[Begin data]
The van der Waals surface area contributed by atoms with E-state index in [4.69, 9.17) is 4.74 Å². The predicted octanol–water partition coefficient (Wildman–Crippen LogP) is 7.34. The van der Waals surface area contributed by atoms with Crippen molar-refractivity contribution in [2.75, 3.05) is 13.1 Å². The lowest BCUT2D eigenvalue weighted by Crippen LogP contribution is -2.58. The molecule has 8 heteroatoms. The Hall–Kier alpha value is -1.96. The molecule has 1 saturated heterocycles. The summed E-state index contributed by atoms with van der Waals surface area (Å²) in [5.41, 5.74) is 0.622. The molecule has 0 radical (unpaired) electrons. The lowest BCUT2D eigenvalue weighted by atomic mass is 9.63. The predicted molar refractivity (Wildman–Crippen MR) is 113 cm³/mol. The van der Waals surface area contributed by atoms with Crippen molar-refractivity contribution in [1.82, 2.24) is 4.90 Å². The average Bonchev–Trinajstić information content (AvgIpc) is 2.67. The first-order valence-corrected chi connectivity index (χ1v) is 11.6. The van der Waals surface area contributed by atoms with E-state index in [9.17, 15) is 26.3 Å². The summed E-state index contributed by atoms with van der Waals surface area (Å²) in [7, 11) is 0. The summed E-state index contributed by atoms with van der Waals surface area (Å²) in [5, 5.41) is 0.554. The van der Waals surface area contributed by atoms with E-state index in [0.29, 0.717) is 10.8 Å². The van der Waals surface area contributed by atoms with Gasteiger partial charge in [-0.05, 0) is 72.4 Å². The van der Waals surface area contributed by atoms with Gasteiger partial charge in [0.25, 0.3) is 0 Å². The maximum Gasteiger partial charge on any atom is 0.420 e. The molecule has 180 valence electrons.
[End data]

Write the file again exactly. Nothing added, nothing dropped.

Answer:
The van der Waals surface area contributed by atoms with E-state index in [4.69, 9.17) is 4.74 Å². The predicted octanol–water partition coefficient (Wildman–Crippen LogP) is 7.34. The van der Waals surface area contributed by atoms with Crippen molar-refractivity contribution in [2.75, 3.05) is 13.1 Å². The lowest BCUT2D eigenvalue weighted by Crippen LogP contribution is -2.58. The molecule has 8 heteroatoms. The Hall–Kier alpha value is -1.96. The molecule has 1 saturated heterocycles. The summed E-state index contributed by atoms with van der Waals surface area (Å²) in [5.41, 5.74) is 0.622. The molecule has 0 radical (unpaired) electrons. The lowest BCUT2D eigenvalue weighted by atomic mass is 9.63. The predicted molar refractivity (Wildman–Crippen MR) is 113 cm³/mol. The van der Waals surface area contributed by atoms with Crippen molar-refractivity contribution in [1.82, 2.24) is 4.90 Å². The average Bonchev–Trinajstić information content (AvgIpc) is 2.67. The first-order valence-corrected chi connectivity index (χ1v) is 11.6. The van der Waals surface area contributed by atoms with E-state index in [9.17, 15) is 26.3 Å². The summed E-state index contributed by atoms with van der Waals surface area (Å²) in [7, 11) is 0. The summed E-state index contributed by atoms with van der Waals surface area (Å²) in [5, 5.41) is 0.554. The van der Waals surface area contributed by atoms with E-state index in [0.29, 0.717) is 10.8 Å². The van der Waals surface area contributed by atoms with Gasteiger partial charge in [-0.05, 0) is 72.4 Å². The van der Waals surface area contributed by atoms with Gasteiger partial charge in [0.25, 0.3) is 0 Å². The maximum Gasteiger partial charge on any atom is 0.420 e. The molecule has 180 valence electrons.